Debunking age-related stereotypes

Debunking age-related stereotypes

Age shouldn’t matter. Boomers know how to handle the pandemic. Young and old alike are better together. And technology gurus should keep older people in mind.

Erica Baird and Karen Wagner believe these are four truths worth promoting in the spirit of debunking stereotypes about age. The retired lawyers are co-founders of, an online portal dedicated to talking about the value that older people offer to society. Baird and Wagner want women in particular and seniors in general to “forge new identities and find new purpose—and pass on what we know to the next generation.” For instance:

Older people are people, too.

According to the World Health Organization, ageism affects at least 600 million people worldwide. Ageism serves only to legitimize stereotypes of older people and leads to views, such as those articulated during the pandemic, that maybe the pandemic is not so bad if it only affects older people (which of course it doesn’t). It’s time to ditch those false assumptions. Older people are living longer and better than ever. If they’re lucky, every younger person will one day be older. Everyone needs to understand that older people are people, too.

Boomers have skills that help them handle the pandemic.

Boomers have solved many problems in their time. They also know that crises can bring about positive change. They lived through the dawn of modern feminism, the birth of the civil rights movement, the Vietnam War protests, and the AIDS crisis. So while they hate the pandemic, they know how to deal with the daily dramas, and they know it will bring some useful changes when it is over.

Younger and older people are better off if they live in the same communities.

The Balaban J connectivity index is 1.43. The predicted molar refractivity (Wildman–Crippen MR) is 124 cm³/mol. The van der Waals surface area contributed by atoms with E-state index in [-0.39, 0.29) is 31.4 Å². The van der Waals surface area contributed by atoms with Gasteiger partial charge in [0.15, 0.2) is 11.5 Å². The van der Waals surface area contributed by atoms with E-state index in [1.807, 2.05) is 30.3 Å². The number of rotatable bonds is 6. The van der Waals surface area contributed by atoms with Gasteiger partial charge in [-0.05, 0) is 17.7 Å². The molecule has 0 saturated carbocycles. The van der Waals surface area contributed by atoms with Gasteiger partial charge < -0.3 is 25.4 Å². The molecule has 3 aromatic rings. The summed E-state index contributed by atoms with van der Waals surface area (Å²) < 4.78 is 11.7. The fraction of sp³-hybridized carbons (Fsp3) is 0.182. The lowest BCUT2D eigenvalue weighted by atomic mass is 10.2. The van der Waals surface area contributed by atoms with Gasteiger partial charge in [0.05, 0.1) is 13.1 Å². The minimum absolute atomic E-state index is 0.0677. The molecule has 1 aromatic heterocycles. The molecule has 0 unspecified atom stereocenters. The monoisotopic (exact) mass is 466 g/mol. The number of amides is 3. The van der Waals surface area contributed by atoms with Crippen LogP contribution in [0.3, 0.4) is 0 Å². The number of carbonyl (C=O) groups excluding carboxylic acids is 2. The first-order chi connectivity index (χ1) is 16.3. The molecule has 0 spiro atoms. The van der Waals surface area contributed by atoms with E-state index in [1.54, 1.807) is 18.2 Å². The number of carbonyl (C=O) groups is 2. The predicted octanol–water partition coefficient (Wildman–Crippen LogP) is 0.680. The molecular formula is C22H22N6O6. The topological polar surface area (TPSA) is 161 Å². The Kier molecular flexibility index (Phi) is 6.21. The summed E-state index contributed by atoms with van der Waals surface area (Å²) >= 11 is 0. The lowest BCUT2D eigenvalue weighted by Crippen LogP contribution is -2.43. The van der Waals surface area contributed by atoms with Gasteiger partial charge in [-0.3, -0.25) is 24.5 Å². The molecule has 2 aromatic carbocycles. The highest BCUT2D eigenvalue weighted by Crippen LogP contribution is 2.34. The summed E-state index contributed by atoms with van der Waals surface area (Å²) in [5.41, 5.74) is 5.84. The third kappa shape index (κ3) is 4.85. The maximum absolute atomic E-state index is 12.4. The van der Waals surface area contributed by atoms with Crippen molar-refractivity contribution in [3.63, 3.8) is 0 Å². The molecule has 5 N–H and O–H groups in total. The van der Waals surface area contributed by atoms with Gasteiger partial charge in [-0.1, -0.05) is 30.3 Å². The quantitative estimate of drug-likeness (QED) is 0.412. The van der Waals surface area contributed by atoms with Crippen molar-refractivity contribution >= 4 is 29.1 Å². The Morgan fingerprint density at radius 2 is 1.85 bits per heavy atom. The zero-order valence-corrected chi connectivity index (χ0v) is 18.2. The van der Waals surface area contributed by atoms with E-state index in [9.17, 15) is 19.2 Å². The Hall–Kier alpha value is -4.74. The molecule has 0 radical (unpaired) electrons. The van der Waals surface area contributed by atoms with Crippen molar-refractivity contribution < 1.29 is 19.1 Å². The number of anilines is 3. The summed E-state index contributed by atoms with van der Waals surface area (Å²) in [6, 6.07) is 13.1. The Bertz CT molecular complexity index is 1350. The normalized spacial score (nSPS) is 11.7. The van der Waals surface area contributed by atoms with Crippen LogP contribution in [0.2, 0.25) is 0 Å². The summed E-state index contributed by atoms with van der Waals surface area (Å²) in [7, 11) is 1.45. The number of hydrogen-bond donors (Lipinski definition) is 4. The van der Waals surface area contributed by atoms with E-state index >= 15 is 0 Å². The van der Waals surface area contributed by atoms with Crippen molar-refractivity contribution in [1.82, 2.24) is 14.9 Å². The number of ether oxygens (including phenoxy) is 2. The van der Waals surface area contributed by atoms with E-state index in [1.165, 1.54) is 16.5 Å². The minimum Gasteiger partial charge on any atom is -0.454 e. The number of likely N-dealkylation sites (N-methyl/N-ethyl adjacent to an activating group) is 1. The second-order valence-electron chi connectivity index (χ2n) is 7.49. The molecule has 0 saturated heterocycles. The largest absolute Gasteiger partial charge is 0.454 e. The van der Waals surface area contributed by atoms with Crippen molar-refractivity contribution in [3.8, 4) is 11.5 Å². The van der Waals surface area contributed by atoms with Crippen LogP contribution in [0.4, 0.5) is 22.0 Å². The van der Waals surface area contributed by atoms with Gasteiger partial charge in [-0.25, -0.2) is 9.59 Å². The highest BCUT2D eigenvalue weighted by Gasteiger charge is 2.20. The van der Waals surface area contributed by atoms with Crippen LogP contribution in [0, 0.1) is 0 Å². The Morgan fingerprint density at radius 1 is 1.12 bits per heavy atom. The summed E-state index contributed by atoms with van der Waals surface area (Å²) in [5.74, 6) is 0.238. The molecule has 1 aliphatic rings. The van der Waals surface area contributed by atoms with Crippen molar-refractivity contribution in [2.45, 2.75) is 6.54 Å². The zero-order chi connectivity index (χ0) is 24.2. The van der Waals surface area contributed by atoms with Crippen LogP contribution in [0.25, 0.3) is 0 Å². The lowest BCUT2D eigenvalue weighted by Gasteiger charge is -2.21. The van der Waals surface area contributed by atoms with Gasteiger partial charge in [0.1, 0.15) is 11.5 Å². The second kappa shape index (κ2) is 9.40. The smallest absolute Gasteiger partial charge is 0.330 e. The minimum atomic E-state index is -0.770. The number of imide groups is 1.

Older people are in the prime of their lives. They offer experience and perspective to younger people, who in turn have energy and exuberance that can benefit elders. Diversity of perspectives is a good thing. Isolating older people by housing them in retirement communities and excluding them from the workforce is a waste. Never before have so many generations lived at the same time. Keeping them together profits everyone.

Older people should participate in tech design.

Thanks to the pandemic, right now is Zoom time, and everyone is connecting virtually. Older people know this isn’t the way anyone wants to live, but they also know how to make it work for the moment. In their careers, when technology flowered, they learned its value and how to use it. Zoom is just an extension of what they already know. Older people do sometimes get frustrated with technology—who doesn’t—but they are seldom asked for input on the design of anything.

Older adults are adapting to video chats and technology advances, so why not involve them in tech design?